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Find a piecewise smoother parameterization of C

  1. Dec 4, 2012 #1
    I am having a real tough time trying to build a parametrization of the path c. its a really simple one but my professor just briefly went over it, and I cant find the thought process to put it together. I know the equation of a plane curve r(t)=x(t)i+y(t)j and everything. But its just not making sense to me. I would really like to understand how the book got this answer, I know there are many answers but if I can figure this one out i might be able to see other ways. If you know a good vid for this stuff please link it.[PLAIN]http://i1341.photobucket.com/albums/o745/nebula-314/IMAG0094.jpg[/PLAIN]
     
  2. jcsd
  3. Dec 4, 2012 #2

    Simon Bridge

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    Well,

    c1: (x,y) = (t,0) : 0 < t ≤ 3
    c2: (x,y) = (3,t-3) : 3 < t ≤ 6
    c3: ... you should be able to figure the rest.

    Then you can integrate from t=0 to t=12.

    This is pretty much what the book says - but they use unit vectors.
    To understand it, put a dot on the graph at the t=0 position, then watch where it goes as t gets bigger.
     
  4. Dec 4, 2012 #3

    Mark44

    Staff: Mentor

    Since you already have the answer in the book, maybe it would make more sense to see why their parameterization works.

    For the first leg, r(t) = ti, 0 ≤ t ≤ 3
    Each value of t will get you to a point on the x-axis between 0 and 3. When t = 3, you're at the point (3, 0).

    For the second leg, all the x values are 3, which explains the 3i component.
    For the vertical component we want to map the t values from 3 to 6 to the values 0 to 3, so we subtract 3. This gives us r(t) = 3i + (t - 3)j, 3 ≤ t ≤ 6.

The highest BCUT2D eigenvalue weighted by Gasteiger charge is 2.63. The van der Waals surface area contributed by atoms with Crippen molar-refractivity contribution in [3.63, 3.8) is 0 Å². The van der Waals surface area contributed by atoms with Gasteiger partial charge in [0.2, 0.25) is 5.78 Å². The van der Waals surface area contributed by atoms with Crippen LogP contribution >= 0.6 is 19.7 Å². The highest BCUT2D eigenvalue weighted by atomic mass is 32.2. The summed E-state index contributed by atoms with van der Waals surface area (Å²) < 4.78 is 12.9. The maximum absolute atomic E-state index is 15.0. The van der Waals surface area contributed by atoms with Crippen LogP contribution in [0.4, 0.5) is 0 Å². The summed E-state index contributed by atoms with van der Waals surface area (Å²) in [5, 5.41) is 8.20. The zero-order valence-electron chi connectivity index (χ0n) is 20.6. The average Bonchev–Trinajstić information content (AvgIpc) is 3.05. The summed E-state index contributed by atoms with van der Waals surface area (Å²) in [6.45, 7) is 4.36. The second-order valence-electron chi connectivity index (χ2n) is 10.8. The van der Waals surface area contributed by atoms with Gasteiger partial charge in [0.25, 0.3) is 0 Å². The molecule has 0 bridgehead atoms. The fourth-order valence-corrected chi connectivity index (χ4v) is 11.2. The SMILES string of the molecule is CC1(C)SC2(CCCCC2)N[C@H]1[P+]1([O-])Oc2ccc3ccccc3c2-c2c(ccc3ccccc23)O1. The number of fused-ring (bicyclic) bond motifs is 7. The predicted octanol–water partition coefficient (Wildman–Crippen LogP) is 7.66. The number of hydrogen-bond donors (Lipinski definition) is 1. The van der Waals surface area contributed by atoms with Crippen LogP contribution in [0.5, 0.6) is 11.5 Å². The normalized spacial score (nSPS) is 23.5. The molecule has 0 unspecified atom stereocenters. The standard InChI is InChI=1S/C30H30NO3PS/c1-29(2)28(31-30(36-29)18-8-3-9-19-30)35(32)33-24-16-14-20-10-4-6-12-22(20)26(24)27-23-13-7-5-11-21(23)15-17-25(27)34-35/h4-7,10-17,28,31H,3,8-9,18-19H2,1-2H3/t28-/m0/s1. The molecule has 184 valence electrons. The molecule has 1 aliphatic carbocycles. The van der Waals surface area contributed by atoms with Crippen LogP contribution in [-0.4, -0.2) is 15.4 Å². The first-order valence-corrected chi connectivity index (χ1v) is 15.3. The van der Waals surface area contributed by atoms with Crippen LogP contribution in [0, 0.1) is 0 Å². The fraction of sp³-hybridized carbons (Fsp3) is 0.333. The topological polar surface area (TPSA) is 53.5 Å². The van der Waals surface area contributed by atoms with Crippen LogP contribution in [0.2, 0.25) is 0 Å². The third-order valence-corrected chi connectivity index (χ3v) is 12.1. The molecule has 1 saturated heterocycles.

When t = 3, we're at the point (3, 0). When t = 4.5, we're at the point (3, 1.5). When t = 6, we're at (3, 3).

    For the third leg, the y-value stays fixed at 3, but the x-value has to go from 3 down to 0, while the t values range from 6 to 9. If we were mapping [6, 9] to [0, 3] we could use t - 6, but we want to end up with [3, 0], so t - 6 won't work. Switching the order from t - 6 to 6 - t maps the t values in [6, 9] to x values of 0 to -3, so they're off. If we adjust by adding 3 to 6 - t, we get 9 - t, and this correctly maps t values between 6 and 9 to x values from 3 down to 0. So r(t) = (12 - t)i + 0j, 6 ≤ t ≤ 9.

    The last leg keeps x fixed at 0, but maps t values from 9 to 12 onto y values from 3 down to 0. I leave it for you to figure out a formula for this part.
     
  5. Dec 5, 2012 #4
    ok I think I kind of got it now, I tried this one. And found a piecewise, does this one work?
    [PLAIN]http://i1341.photobucket.com/albums/o745/nebula-314/IMAG0095.jpg[/PLAIN]
     
  6. Dec 5, 2012 #5

    Mark44

    Staff: Mentor

    Test it and see. You have c1(t) = 1 - t for 0 <= t <= 2. You need to include i in your formula.

    Does c1(0) give you the point (1, 0)?
    Does c1(2) give you the point (-1, 0)?

    Same thing for the other two legs.
     
  7. Dec 5, 2012 #6
    I think you made a mistake on the second one. C1 ends at -i but C2 starts you at -i + j
     
  8. Dec 5, 2012 #7
    k found my mistake on C2 and believe it to be (t-2)j

    so I now have c1 r(t)=(1-t)i 0≤t≤2
    C2 r(t)=(t-3)i +(t-2)j 2≤t≤3
    c3 r(t)=(t-3)i +(4-t)j 3≤t≤4

    I think this is correct.
     
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